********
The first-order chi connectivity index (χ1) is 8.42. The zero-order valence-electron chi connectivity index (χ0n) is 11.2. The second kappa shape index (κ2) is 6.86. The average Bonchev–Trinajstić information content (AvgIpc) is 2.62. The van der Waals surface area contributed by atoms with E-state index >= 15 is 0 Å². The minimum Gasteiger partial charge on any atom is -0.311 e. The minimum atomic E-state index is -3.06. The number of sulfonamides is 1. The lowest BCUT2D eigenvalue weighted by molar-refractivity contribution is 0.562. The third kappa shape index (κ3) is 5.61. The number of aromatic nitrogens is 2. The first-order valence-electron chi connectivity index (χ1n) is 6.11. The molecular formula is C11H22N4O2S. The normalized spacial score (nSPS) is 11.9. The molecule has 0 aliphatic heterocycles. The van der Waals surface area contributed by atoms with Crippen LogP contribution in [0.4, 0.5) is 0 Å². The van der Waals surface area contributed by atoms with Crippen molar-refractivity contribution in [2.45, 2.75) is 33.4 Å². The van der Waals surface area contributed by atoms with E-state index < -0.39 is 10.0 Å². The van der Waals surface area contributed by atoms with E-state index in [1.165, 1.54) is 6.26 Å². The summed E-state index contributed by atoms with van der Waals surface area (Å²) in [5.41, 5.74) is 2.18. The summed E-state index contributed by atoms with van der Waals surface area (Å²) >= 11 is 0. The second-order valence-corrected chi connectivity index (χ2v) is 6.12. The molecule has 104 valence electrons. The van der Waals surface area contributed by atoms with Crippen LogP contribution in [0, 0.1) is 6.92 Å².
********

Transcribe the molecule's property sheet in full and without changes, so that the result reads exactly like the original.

The first-order chi connectivity index (χ1) is 8.42. The zero-order valence-electron chi connectivity index (χ0n) is 11.2. The second kappa shape index (κ2) is 6.86. The average Bonchev–Trinajstić information content (AvgIpc) is 2.62. The van der Waals surface area contributed by atoms with E-state index >= 15 is 0 Å². The minimum Gasteiger partial charge on any atom is -0.311 e. The minimum atomic E-state index is -3.06. The number of sulfonamides is 1. The lowest BCUT2D eigenvalue weighted by molar-refractivity contribution is 0.562. The third kappa shape index (κ3) is 5.61. The number of aromatic nitrogens is 2. The first-order valence-electron chi connectivity index (χ1n) is 6.11. The molecular formula is C11H22N4O2S. The normalized spacial score (nSPS) is 11.9. The molecule has 0 aliphatic heterocycles. The van der Waals surface area contributed by atoms with Crippen LogP contribution in [0.4, 0.5) is 0 Å². The van der Waals surface area contributed by atoms with Crippen molar-refractivity contribution in [2.45, 2.75) is 33.4 Å². The van der Waals surface area contributed by atoms with E-state index < -0.39 is 10.0 Å². The van der Waals surface area contributed by atoms with E-state index in [1.165, 1.54) is 6.26 Å². The summed E-state index contributed by atoms with van der Waals surface area (Å²) in [5.41, 5.74) is 2.18. The summed E-state index contributed by atoms with van der Waals surface area (Å²) >= 11 is 0. The second-order valence-corrected chi connectivity index (χ2v) is 6.12. The molecule has 104 valence electrons. The van der Waals surface area contributed by atoms with Crippen LogP contribution in [0, 0.1) is 6.92 Å².